SHA-1 and changeset signatures

Eric Hopper hopper at
Fri Aug 26 17:50:34 CDT 2005

On Fri, Aug 26, 2005 at 02:37:32PM -0700, Chad Netzer wrote:
> On Fri, 2005-08-26 at 09:59 -0700, Eric Hopper wrote:
> > Generating SHA-1 collisions isn't impractical.  I believe there's a
> > website that will generate them for you.
> I'd like to see that link, as I'm more than a bit skeptical.  Sure,
> maybe there is a listing of known hashes that collide, but to
> "generate" them as you wait?  Do I have to wait for weeks, months, or
> years?

I found it, and it's MD5, not SHA-1.  And they don't generate
collisions, they record known hashes.  *sigh* Good for password
cracking, but not helpful for an attack against Mercurial.  Sorry I was
being alarmist.

> In any case, the 'break' of SHA-1, seems to state that I can generate
> two pieces of input that generate the same hash value, faster than a
> brute-force search.  It does NOT state that, if I'm given a hash
> value, I can find some input that generates that same hash faster than
> a brute force search.  That is a much harder proposition, and probably
> more relevant to the hash's use in Mercurial.

In order to attack Mercurial, you do not need to do this.  You need to
be a malicious developer who is going to pretend to contribute to a
project.  Then you create two different changes.  One looks innocuous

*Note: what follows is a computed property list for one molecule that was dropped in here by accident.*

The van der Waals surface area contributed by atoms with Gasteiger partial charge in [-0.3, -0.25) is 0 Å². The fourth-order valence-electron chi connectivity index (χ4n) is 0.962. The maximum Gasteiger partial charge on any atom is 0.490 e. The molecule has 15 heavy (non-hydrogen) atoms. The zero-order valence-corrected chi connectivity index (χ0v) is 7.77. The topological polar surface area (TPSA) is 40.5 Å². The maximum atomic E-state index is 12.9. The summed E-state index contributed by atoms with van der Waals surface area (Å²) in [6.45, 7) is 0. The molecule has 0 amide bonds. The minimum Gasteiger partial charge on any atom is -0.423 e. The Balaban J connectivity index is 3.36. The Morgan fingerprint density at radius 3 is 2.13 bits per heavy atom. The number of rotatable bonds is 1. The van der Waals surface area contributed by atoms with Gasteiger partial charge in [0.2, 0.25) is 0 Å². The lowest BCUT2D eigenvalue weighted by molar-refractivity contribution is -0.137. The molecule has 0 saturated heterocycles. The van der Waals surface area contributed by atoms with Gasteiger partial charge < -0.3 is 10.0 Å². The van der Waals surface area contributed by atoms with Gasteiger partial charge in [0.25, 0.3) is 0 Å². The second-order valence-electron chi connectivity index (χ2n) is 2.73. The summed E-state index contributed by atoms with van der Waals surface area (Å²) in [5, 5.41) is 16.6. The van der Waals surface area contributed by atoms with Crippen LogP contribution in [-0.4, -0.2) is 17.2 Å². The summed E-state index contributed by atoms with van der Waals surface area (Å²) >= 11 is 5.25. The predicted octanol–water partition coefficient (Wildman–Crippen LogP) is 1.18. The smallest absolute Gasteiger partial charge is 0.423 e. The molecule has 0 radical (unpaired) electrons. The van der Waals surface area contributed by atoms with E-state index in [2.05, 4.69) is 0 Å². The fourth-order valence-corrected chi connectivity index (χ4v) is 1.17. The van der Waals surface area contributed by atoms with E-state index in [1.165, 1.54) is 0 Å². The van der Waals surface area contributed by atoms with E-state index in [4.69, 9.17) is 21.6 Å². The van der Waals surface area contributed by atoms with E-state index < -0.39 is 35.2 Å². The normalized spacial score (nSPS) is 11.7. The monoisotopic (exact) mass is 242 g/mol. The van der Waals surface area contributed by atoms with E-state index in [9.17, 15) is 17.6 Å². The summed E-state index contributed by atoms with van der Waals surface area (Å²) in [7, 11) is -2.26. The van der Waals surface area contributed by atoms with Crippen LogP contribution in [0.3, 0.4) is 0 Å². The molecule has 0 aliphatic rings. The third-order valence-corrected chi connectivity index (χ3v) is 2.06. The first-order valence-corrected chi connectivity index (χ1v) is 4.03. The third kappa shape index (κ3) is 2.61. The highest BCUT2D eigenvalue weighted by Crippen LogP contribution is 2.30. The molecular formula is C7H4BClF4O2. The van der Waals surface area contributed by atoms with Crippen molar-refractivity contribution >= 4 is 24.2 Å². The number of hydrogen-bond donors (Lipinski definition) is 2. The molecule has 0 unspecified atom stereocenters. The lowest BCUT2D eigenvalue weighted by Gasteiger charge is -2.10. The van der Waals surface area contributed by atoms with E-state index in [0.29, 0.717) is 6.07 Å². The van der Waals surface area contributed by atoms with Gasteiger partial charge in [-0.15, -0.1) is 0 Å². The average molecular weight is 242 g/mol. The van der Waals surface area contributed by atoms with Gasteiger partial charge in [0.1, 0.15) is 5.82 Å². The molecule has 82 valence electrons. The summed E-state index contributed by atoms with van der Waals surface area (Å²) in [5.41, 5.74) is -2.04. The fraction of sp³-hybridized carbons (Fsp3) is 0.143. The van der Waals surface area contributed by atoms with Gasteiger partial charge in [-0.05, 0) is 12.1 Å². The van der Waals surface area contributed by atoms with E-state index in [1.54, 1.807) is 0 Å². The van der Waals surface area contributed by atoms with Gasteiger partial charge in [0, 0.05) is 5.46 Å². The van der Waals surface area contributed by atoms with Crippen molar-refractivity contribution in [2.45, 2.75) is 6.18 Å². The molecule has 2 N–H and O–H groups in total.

and it gets accepted.  The other is clearly not innocuous, but it
happens to have the same hash.  You give the malicious one to people
after the non-malicious one has been vetted.  Changesets are identified
by hash, so it's quite likely that there will be some system (perhaps
even an automated one) that the malicious change can be slipped into and
be falsely identified as a non-malicious change.

Here is a link to a clearer description of this process:

This attack is definitely feasible.  And it does not require mega-hours
of computer time each time it is carried out.  But, it is against MD5.

But, SHA-1 is just as vulnerable to this exact kind of attack.  The
amount of computer time required is much higher, but still within the
realm of feasibility for a determined attacker, say a powerful
government who wanted to insert a backdoor into gpg.  Not only that, but
the attack on SHA-1 has been getting better as researchers look into it

Because of the general nature of SHA-1 and MD5 (and SHA-{256,384,512}),
being able to generate two random texts that hash the same mean that you
can generate two texts that are mostly not random that hash to the same
value.  This is enough.

Have fun (if at all possible),
"It does me no injury for my neighbor to say there are twenty gods or no God.
It neither picks my pocket nor breaks my leg."  --- Thomas Jefferson
"Go to Heaven for the climate, Hell for the company."  -- Mark Twain
-- Eric Hopper (hopper at --
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